It is imperative to restate that two conditions of EMD process defined in Section 2.1. However, with more iteration, the more residual rn(t) becomes either over-distorted or a monochromatic function from which no further IMF can be decomposed [11]. The other study confirmed that the real complex quantity of all IMFs decomposed i.e., IMF1 to IMF7, which are in the amplitude-frequency domain, shifted to the lower region [19].
To reduce noise produced in the EMD process, we propose to extract noise spreading to all of the spectrums by averaging all IMFs and subtract them from the original signals in which is represented by
c a ( t ) = i = 1 n c i ( t ) n
Next, we subtract the averaged IMF in Equation (16), ca(t), from the original nonlinear, nonstationary times series datasets, xn(t). Thus, a new digital filter is created, which is given by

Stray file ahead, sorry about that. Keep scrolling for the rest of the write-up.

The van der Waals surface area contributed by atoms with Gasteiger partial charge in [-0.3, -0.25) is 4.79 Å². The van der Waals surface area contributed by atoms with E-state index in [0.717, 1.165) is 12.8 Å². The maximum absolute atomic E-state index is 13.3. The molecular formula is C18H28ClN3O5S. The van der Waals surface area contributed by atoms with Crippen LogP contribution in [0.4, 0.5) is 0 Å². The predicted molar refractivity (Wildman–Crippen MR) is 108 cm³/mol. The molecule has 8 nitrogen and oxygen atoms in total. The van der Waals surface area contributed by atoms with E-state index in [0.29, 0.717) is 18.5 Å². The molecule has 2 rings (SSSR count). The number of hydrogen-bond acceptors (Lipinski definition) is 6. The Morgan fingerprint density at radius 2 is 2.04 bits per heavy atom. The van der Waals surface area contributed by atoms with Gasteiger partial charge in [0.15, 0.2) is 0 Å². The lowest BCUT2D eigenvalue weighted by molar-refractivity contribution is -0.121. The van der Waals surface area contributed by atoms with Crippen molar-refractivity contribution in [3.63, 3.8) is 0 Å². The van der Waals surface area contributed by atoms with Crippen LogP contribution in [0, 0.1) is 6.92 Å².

aIMF ( t ) = y n ( t ) = x i ( t ) c a ( t )
where yn(t) is a function of the aIMF algorithm.
In Figure 2, the aIMF process starts by inputting the nonlinear, nonstationary times series data, Euro and US dollars (EUR-USD), exchange rates into the EMD process. The next block uses the results from the EMD process whereas the aIMF algorithm begins in the third block where all of the IMFs are averaged and the averaged IMFs are subtracted from the original datasets.
Figure 2. Block diagram of the proposed averaging Intrinsic Mode Function (aIMF) algorithm.
Figure 2. Block diagram of the proposed averaging Intrinsic Mode Function (aIMF) algorithm.
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Referring to Figure 2, the proposed algorithm aIMF has an advantage which provides stoppage criteria once the two conditions of the EMD process defined in Section 2.1 are accomplished. This is because with more iteration, the more residual rn(t) becomes either over-distorted or a monochromatic function from which no further IMF can be decomposed.